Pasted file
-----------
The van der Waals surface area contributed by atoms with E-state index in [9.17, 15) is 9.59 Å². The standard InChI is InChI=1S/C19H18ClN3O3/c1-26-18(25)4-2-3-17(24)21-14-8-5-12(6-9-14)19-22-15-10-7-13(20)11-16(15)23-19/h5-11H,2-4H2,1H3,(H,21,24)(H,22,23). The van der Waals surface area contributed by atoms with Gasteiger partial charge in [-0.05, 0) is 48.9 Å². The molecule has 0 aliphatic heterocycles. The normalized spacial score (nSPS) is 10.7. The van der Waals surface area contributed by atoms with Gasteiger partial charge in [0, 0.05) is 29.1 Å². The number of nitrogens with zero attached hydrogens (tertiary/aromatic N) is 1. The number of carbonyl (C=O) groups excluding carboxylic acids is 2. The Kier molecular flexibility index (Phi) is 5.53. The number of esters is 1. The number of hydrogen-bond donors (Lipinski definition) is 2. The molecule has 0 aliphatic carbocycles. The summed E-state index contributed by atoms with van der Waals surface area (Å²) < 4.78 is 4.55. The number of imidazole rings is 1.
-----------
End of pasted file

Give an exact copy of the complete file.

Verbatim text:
The van der Waals surface area contributed by atoms with E-state index in [9.17, 15) is 9.59 Å². The standard InChI is InChI=1S/C19H18ClN3O3/c1-26-18(25)4-2-3-17(24)21-14-8-5-12(6-9-14)19-22-15-10-7-13(20)11-16(15)23-19/h5-11H,2-4H2,1H3,(H,21,24)(H,22,23). The van der Waals surface area contributed by atoms with Gasteiger partial charge in [-0.05, 0) is 48.9 Å². The molecule has 0 aliphatic heterocycles. The normalized spacial score (nSPS) is 10.7. The van der Waals surface area contributed by atoms with Gasteiger partial charge in [0, 0.05) is 29.1 Å². The number of nitrogens with zero attached hydrogens (tertiary/aromatic N) is 1. The number of carbonyl (C=O) groups excluding carboxylic acids is 2. The Kier molecular flexibility index (Phi) is 5.53. The number of esters is 1. The number of hydrogen-bond donors (Lipinski definition) is 2. The molecule has 0 aliphatic carbocycles. The summed E-state index contributed by atoms with van der Waals surface area (Å²) < 4.78 is 4.55. The number of imidazole rings is 1.